Justice gavel court law book judge 311.
(photo credit: Thinkstock/Imagebank)
The family of Inbal Amram, a 21-year-old Petah Tikva woman murdered by a
Palestinian car thief five years ago, is to receive over NIS 3 million in
compensation from the state.
Judge Hila Gerstl of the Central District
Court issued a ruling on Wednesday confirming the compensation agreement after
Amram’s family reached an out-ofcourt settlement with the state the previous
Wednesday’s ruling ends a four-year court battle conducted by
They filed a civil suit in 2007 against police and the
Public Security Ministry, arguing that police had acted negligently and thus
failed to prevent her murder.
The family had contacted police shortly
after Amram failed to return home one evening in March 2006.
Amram’s family had complained that after they reported the young woman as
missing, the police refused to look for her or to try to locate her via her
cellphone, despite the family begging them to do so.
The police only
began to search for Amram the morning after her disappearance, but were too late
to save her life.
The young woman had been abducted from the parking lot
outside her Petah Tikva home by Muhammad Jaidi, a 20-yearold Palestinian from
She had surprised Jaidi as he tried to steal a car from the
After attacking Amram in the parking lot, Jaidi forced her into the
stolen car and drove her to a open area.
There, Jaidi stabbed Amram
repeatedly before fleeing the scene.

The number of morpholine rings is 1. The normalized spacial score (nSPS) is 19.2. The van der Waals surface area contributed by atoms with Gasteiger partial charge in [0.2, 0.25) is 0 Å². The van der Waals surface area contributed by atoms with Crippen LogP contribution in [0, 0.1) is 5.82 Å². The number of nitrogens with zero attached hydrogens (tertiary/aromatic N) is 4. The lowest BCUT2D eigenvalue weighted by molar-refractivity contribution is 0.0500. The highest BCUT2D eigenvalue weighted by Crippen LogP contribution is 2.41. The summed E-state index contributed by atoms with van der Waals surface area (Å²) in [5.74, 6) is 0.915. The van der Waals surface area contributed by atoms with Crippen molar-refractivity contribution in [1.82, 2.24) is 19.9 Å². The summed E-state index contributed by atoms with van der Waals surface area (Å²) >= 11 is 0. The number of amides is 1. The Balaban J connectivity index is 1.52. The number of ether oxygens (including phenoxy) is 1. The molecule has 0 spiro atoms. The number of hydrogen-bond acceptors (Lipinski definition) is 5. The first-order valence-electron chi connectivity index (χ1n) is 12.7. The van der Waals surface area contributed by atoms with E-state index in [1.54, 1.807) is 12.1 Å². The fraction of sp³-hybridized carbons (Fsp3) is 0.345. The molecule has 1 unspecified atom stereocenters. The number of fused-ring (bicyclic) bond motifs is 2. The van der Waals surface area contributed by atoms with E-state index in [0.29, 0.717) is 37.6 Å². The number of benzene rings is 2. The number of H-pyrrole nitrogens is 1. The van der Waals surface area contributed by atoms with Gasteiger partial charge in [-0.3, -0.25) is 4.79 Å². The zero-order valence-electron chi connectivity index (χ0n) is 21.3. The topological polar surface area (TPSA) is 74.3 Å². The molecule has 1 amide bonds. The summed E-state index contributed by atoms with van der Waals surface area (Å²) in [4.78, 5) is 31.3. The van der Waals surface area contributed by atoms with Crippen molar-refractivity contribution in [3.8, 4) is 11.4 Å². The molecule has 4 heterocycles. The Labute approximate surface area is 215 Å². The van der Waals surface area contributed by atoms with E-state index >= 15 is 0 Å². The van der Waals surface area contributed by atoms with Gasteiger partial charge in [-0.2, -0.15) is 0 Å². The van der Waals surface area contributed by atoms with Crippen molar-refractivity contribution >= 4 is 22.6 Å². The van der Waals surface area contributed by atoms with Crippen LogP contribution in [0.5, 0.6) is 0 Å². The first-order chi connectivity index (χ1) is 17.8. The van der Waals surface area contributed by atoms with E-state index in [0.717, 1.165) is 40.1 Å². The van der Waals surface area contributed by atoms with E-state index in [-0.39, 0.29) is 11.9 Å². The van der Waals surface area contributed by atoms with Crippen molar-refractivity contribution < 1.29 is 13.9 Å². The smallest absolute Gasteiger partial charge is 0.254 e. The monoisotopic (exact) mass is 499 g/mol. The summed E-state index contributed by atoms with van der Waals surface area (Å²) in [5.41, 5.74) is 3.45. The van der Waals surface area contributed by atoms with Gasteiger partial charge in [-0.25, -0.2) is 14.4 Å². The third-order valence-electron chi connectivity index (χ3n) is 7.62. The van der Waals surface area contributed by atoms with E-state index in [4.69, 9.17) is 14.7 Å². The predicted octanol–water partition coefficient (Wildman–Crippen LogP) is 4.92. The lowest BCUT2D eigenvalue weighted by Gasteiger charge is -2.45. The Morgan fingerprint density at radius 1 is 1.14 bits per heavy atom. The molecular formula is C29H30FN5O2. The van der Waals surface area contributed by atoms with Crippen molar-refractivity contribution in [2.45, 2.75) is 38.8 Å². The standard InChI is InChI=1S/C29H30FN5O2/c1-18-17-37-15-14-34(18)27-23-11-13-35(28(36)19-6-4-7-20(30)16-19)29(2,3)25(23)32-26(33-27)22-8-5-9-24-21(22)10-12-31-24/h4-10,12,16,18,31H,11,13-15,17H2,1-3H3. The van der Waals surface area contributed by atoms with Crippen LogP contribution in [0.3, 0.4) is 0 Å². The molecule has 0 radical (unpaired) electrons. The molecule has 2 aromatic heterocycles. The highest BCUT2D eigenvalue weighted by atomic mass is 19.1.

Amram died from her wounds the next
morning, a few hours before police arrived.
Jaidi was later caught and
sentenced to life in prison for murder. Although that chapter of the story was
closed, Amram’s family decided to file a civil suit against the police and the
Public Security Ministry for negligence for failing to do everything possible to
In August 2010, Gerstl ruled that the police had indeed been
negligent in relation to Amram’s death.
The Amram family argued that the
police should have taken more steps to save their daughter, including searching
for her using signals from her cellphone.
During that trial, the Amram
family had presented evidence showing that Amram had not died before 6:30 the
morning after she was abducted. They argued that, had police acted as they had
been expected to do, they could have located Amram before 5 that morning, and
thus prevented her death.
The Amram family had also argued that the
Greenberg Institute of Forensic Medicine at Abu Kabir had refused to
give them samples from Amram’s body after her autopsy.
In ruling the
police negligent, Gerstl had ruled that there was “a causal connection between
police conduct and Amram’s death.”
Following that ruling, the Central
District Court suggested that the sides go to mediation over the issue of
On Tuesday, the family reached an agreement with the state
over compensation, at the recommendation of the mediator, attorney Yossi
They applied to the Central District Court to confirm that
settlement on Wednesday.
Amram’s father, Hanania Amram, said in an
interview with Army Radio on Wednesday that the police officers involved should
“It’s a very painful subject, and there’s nothing to
I hope that it changed something in this country. It at least
is a memorial to Inbal,” Hanania Amram said in reference to the compensation
Under the terms of the compensation settlement, the Amram
family has waived the rights to make additional claims.
Attorney’s Office said in response to the settlement agreement that the state
had agreed to the compensation in light of the “tragic circumstances of the
“The agreement reflects the potentials and risks of further case
management or of further appeals,” Justice Ministry spokeswoman Michal Shapira